Monday, November 3, 2014
April 1, afternoon
The day hours are so much better than the night. I feel normal when the ship is buzzing with activity and I’m surrounded by others. Why can’t my fouled up psyche accept that all is well again? Why do I keep going back to Finiuld’s ship when my defenses are down?
All these questions and no real answers. I’m due to see Dr. Feru in an hour. We’ll see if he can clear my skull of all its ghosts.
Speaking of ghosts, Candy is now certain she has proof of her specter. One of the gals in our group, Megan, said she saw something weird last night.
“I was up late and walking down the corridor,” she said. Her freckled milk-pale skin flushed slightly when she said it, so I assume she’d been visiting a man in his quarters. “I saw this dark shape, like a big man as I turned the corner ... and then it disappeared.”
Candy inhaled so sharply that she damned near choked on the piece of toast she’d been chewing. Katrina was positioning herself for the Heimlich Maneuver when Candy hacked it back up.
As if she’d not just nearly killed herself on breakfast, my friend leaned excitedly towards Megan. “You mean, it vanished? All at once? Just like ‘poof’?”
“Not quite,” Megan said. “It headed right into a wall when it just kind of faded out. It was less than a second. It happened so fast, I thought I might have been seeing things.”
“Probably,” Katrina said, regaining her seat. “If you’re not sure you saw something, chances are you didn’t.”
“Don’t be so sure,” Candy said ominously. She fixed bright blue eyes on Megan. “Where did you see it exactly? Was it near my quarters?”
“No. The wall it walked into was next to Shalia’s door.”
Candy’s attention immediately riveted on me. “Did you see anything last night?”
Just the past in my head, I thought. What I said was, “I slept somewhere else last night. But what I saw would curl your hair.” I leered suggestively.
“That’s my girl,” Katrina grinned. “I’m sure it wasn’t rising from the dead either.”
“Damn. I know there’s something supernatural going on,” Candy said, ignoring the teasing.
Betra chose that moment to approach our table, his gaze centered on me. I know he was worried about my nightmare. “Are you stopping by Medical today?” he asked.
“Already scheduled,” I answered. I appreciated he didn’t mention Dr. Feru. With me being pregnant, everyone would probably assume I was simply getting a baby checkup.
“Betra, have many men died on this ship?” Candy asked.
He looked at her with some surprise. “Yes, there have been deaths aboard this transport. Not on this trip though,” he said, apparently thinking that would reassure her.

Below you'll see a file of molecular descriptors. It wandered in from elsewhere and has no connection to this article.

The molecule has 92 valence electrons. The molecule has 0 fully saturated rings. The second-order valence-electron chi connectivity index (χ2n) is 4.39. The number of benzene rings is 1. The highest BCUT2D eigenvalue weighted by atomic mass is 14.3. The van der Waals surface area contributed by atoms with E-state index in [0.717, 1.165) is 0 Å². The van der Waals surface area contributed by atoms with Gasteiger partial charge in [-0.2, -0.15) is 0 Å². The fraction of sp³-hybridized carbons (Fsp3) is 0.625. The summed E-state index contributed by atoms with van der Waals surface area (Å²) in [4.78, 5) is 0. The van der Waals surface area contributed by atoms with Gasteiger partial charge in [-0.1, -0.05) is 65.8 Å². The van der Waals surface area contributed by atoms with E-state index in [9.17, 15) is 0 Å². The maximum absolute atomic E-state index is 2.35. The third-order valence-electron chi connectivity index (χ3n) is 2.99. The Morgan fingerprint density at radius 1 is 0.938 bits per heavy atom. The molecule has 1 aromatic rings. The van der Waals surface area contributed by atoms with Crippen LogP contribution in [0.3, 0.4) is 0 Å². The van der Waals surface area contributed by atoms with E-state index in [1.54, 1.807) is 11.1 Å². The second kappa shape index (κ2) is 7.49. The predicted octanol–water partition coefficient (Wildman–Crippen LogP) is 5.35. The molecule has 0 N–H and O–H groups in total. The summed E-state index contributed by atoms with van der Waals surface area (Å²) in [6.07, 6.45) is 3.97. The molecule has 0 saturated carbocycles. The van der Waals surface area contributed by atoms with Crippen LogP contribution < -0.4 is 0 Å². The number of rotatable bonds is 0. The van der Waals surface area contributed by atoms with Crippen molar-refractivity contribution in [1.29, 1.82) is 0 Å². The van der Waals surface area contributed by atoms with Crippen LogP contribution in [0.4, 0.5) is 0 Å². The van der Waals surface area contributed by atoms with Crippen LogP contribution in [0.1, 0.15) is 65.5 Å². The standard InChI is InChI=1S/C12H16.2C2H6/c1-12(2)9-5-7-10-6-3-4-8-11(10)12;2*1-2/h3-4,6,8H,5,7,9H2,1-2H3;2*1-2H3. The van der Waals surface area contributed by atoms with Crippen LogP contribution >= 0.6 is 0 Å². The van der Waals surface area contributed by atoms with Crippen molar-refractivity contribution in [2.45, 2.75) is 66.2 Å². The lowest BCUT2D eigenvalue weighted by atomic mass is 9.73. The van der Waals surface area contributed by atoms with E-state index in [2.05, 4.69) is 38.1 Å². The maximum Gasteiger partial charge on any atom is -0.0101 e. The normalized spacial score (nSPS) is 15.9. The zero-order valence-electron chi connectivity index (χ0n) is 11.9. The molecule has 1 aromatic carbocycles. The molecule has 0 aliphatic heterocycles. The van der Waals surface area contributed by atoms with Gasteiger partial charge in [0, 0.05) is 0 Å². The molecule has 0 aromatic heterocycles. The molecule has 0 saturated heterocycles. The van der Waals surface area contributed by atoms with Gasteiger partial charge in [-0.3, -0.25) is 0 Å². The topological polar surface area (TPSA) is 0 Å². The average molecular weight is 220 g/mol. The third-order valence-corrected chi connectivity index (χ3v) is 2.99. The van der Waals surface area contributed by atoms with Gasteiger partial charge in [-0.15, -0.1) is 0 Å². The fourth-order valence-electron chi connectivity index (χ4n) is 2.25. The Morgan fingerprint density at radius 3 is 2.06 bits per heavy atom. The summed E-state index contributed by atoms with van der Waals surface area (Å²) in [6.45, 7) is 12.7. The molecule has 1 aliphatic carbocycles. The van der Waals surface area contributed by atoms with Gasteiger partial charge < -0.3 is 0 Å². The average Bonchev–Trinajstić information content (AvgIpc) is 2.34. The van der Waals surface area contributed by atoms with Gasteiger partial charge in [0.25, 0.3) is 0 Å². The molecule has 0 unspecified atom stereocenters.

“Were any of them violent deaths?” she pressed.
Betra’s brow drew down. “I’m sure there were. This vessel has been in service for some time and in many wars. When you transport thousands of battle-ready Nobeks for long enough, there will be fights. No doubt some turned deadly.”
“What about in our area of the ship? Did anyone die near our quarters?”
Betra folded his arms over his chest. “What is this about, Candy?”
She was at her most dramatic as she informed him, “I think we have – a ghost. The spirit of one of the dead is restless and haunting this ship.”
Katrina started to laugh and turned it into a coughing fit to avoid hurting Candy’s feelings.
Betra looked more confused than ever. “You mean the soul of an ancestor? Is that what you’re saying?”
“You don’t have hauntings on Kalquor?” Candy looked at our liaison like he was the one saying outlandish things. “Come on, Betra. Supernatural stuff happens everywhere.”
“There are some who believe in such things,” he said, a slight smile pulling at his lips. “I am not one of them. Tell me what you’ve seen that makes you think dead men are prowling this transport.”
“What’s the point?” Candy said, glowering at him. “If you’re a skeptic, you’ll just tell me we’re imagining things.”
“Who else saw this spirit?” Betra said, giving her his most compassionate, caring look.
Megan told her story. Since Betra gave her considerate attention, Candy was encouraged to share her tale as well.
“Interesting,” he said after hearing their strange encounters. “Neither of you is given to lying or overly active imaginations, so I have to concede you saw something. Whether or not is was supernatural is another matter.”
“I knew it,” Candy pouted. She glared at her half-eaten breakfast, as if eggs and grilled ronka were to blame for Betra’s lack of belief.
“Wait, my sweet. Don’t be angry.” Betra was conciliatory, trying to make sure she didn’t feel shut out. “I can’t explain what either of you saw. So the best thing to do is to tell me immediately if something similar happens again. Wake me in the middle of the night, if you must. I want to get to the source of this mystery. My Mataras should not be frightened if there is something I can do about it.”
His willingness to take care of things mollified Candy right away. Maybe it wasn’t the belief she’d hoped for, but no one can ever doubt Betra for his sincerity. If he said he was willing to chase ghosts, he’d do so even if he didn’t think they existed.